Netvision CEO: Hacker Attacks on Israeli Websites Continuing
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The recent spate of hacker attacks on prominent Israeli websites is part of a global problem with no short-term solution, Gilad Rabinovich, CEO of Israeli ISP Netvision, said at a symposium at Ben Gurion University.
"Let me be clear, there is no such thing as an immune site," Rabinovich said. Netvision, which according to the company hosts about 60 percent of Israeli websites including those of the government, has had to handle global attacks from individuals and parties interested in disrupting Israeli Internet traffic for political gain "on a weekly basis," he said.
The troubles began at the beginning of the recent outbreak of violence between Israeli and Palestinian forces at the end of September, Rabinovich said. pro-Israel hackers decided to break into radical Islamic sites and disrupt their traffic.
"We were to learn that [the pro-Arab] hackers were no less clever than pro-Israel ones and more numerous," Rabinovich said.
The resulting onslaught of attacks on Israeli websites, primarily but not exclusively in the form of "denial of service" schemes, overloaded many sites, resulting in their temporary closure, he said. Sites that have been attacked since September include official government sites such as the Knesset and the Israel Defense Forces. Prominent commercial sites have also been targeted, such as The Jerusalem Post.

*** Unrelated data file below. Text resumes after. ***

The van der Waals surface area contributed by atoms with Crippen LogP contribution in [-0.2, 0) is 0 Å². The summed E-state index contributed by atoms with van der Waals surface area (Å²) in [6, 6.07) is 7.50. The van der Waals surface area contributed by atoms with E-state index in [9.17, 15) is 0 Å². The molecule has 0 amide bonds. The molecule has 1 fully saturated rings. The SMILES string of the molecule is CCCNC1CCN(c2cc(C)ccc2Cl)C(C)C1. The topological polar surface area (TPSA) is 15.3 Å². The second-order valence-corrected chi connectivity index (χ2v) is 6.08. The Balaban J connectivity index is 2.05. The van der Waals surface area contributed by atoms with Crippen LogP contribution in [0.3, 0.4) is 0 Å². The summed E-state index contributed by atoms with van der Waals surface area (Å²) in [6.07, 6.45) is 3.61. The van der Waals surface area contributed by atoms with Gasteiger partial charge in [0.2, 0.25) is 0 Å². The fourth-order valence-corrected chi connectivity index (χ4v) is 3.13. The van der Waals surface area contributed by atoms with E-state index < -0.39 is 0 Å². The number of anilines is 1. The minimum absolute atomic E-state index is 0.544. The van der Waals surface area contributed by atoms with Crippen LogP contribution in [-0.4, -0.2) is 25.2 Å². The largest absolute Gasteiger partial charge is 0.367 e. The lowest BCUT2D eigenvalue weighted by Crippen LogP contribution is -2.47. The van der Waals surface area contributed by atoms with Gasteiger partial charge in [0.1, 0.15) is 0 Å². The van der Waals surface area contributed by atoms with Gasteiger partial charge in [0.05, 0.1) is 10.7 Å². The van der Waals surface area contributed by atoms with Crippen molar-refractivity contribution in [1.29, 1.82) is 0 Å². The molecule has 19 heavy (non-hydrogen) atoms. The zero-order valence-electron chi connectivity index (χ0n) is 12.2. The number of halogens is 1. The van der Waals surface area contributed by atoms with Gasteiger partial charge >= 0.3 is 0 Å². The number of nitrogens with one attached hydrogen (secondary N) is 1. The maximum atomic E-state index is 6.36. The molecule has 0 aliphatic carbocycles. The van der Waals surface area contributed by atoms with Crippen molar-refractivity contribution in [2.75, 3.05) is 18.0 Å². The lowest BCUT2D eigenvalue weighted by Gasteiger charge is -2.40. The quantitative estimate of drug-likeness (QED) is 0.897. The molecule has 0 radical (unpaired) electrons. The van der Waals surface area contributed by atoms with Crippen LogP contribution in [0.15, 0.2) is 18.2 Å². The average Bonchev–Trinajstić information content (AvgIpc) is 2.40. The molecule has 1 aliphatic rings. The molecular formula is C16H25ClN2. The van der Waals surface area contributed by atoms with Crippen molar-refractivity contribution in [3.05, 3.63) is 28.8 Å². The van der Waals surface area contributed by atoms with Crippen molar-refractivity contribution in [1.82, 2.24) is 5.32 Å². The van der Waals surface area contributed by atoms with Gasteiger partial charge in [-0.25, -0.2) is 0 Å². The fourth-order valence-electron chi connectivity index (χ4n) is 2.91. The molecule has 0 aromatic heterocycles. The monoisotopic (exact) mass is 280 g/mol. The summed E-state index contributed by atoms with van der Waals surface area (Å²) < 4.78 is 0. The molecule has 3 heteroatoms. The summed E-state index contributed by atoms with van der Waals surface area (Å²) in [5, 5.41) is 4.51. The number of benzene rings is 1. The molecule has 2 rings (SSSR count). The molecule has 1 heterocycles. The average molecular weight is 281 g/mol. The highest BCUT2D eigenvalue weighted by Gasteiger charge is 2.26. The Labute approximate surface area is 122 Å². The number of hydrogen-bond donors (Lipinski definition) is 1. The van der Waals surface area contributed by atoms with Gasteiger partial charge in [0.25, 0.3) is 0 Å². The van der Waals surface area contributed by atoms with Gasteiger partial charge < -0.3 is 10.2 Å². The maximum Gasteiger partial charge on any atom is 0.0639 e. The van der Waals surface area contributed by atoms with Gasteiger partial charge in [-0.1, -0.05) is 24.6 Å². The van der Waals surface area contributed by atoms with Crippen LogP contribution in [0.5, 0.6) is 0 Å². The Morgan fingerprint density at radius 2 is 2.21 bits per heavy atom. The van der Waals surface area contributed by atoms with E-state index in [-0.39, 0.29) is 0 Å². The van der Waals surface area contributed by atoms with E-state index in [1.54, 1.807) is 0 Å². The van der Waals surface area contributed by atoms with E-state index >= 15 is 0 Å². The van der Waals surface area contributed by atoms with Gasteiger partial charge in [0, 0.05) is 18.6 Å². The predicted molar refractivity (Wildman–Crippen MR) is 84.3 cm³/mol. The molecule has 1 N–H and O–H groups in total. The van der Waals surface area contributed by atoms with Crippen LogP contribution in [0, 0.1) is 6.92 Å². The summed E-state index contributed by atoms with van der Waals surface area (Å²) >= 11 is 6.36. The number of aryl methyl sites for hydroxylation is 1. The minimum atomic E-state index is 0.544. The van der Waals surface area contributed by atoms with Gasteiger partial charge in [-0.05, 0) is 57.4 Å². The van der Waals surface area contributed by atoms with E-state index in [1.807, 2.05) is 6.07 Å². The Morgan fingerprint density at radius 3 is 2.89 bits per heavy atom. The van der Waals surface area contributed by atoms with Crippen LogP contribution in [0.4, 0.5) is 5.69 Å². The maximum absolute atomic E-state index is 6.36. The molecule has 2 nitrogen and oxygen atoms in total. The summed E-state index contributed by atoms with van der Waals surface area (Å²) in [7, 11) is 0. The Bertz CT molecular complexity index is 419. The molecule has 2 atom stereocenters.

Rabinovich did not elaborate about the techniques Netvision employs to keep besieged sites up and running, although he said it ias a complicated routine.
Rabinovich was a participant in the symposium, "New Media and Cyberwars," sponsored by the Burda Center for Innovative Communications. The symposium drew a panel of guests from the Israeli Internet and academic communities.
Michael Eitan of the Knesset Internet Committee called for aggressive legislation to crack down on attacks on websites, a view Rabinovich agreed with. However, Rabinovich went further, emphasizing the regulation would have to be employed on a global scale.
"The potential for cyberattacks will probably continue for the next several years and will stop only when there will be concerted international cooperation and regulation to prevent it," he said. Until then, the vulnerability will persist.
"At the end of the day, every site is penetrable," Rabinovich said.